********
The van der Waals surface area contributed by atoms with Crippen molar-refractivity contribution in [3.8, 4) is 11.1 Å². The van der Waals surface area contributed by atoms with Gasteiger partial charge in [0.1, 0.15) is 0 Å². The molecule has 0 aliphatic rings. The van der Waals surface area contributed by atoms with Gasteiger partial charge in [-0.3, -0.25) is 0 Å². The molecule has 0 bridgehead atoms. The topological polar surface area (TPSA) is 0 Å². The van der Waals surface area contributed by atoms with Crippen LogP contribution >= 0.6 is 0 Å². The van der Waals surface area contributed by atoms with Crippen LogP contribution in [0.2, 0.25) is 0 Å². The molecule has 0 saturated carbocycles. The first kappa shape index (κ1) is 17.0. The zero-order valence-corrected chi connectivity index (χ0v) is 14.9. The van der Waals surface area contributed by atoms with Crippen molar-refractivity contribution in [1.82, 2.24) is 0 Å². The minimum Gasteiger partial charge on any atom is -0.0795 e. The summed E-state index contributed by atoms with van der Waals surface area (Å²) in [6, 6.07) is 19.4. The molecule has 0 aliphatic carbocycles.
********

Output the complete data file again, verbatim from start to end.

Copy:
The van der Waals surface area contributed by atoms with Crippen molar-refractivity contribution in [3.8, 4) is 11.1 Å². The van der Waals surface area contributed by atoms with Gasteiger partial charge in [0.1, 0.15) is 0 Å². The molecule has 0 aliphatic rings. The van der Waals surface area contributed by atoms with Gasteiger partial charge in [-0.3, -0.25) is 0 Å². The molecule has 0 bridgehead atoms. The topological polar surface area (TPSA) is 0 Å². The van der Waals surface area contributed by atoms with Crippen LogP contribution >= 0.6 is 0 Å². The van der Waals surface area contributed by atoms with Crippen LogP contribution in [0.2, 0.25) is 0 Å². The molecule has 0 saturated carbocycles. The first kappa shape index (κ1) is 17.0. The zero-order valence-corrected chi connectivity index (χ0v) is 14.9. The van der Waals surface area contributed by atoms with Crippen molar-refractivity contribution in [1.82, 2.24) is 0 Å². The minimum Gasteiger partial charge on any atom is -0.0795 e. The summed E-state index contributed by atoms with van der Waals surface area (Å²) in [6, 6.07) is 19.4. The molecule has 0 aliphatic carbocycles.